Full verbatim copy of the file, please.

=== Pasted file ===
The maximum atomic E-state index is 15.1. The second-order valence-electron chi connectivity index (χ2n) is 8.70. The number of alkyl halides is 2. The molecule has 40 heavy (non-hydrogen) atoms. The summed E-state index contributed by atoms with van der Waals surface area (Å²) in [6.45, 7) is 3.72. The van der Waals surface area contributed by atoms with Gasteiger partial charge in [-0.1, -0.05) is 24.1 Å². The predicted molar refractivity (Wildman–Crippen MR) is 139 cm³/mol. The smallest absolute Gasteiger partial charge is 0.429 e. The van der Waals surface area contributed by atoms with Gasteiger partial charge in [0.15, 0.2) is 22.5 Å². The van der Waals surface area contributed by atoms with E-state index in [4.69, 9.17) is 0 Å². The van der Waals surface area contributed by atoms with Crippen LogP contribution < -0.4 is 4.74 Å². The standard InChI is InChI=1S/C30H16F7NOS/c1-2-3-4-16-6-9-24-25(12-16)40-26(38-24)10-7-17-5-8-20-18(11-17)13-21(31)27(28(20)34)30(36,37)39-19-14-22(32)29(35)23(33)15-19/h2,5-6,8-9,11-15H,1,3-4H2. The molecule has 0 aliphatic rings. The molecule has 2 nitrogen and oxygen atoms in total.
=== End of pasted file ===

The maximum atomic E-state index is 15.1. The second-order valence-electron chi connectivity index (χ2n) is 8.70. The number of alkyl halides is 2. The molecule has 40 heavy (non-hydrogen) atoms. The summed E-state index contributed by atoms with van der Waals surface area (Å²) in [6.45, 7) is 3.72. The van der Waals surface area contributed by atoms with Gasteiger partial charge in [-0.1, -0.05) is 24.1 Å². The predicted molar refractivity (Wildman–Crippen MR) is 139 cm³/mol. The smallest absolute Gasteiger partial charge is 0.429 e. The van der Waals surface area contributed by atoms with Gasteiger partial charge in [0.15, 0.2) is 22.5 Å². The van der Waals surface area contributed by atoms with E-state index in [4.69, 9.17) is 0 Å². The van der Waals surface area contributed by atoms with Crippen LogP contribution < -0.4 is 4.74 Å². The standard InChI is InChI=1S/C30H16F7NOS/c1-2-3-4-16-6-9-24-25(12-16)40-26(38-24)10-7-17-5-8-20-18(11-17)13-21(31)27(28(20)34)30(36,37)39-19-14-22(32)29(35)23(33)15-19/h2,5-6,8-9,11-15H,1,3-4H2. The molecule has 0 aliphatic rings. The molecule has 2 nitrogen and oxygen atoms in total.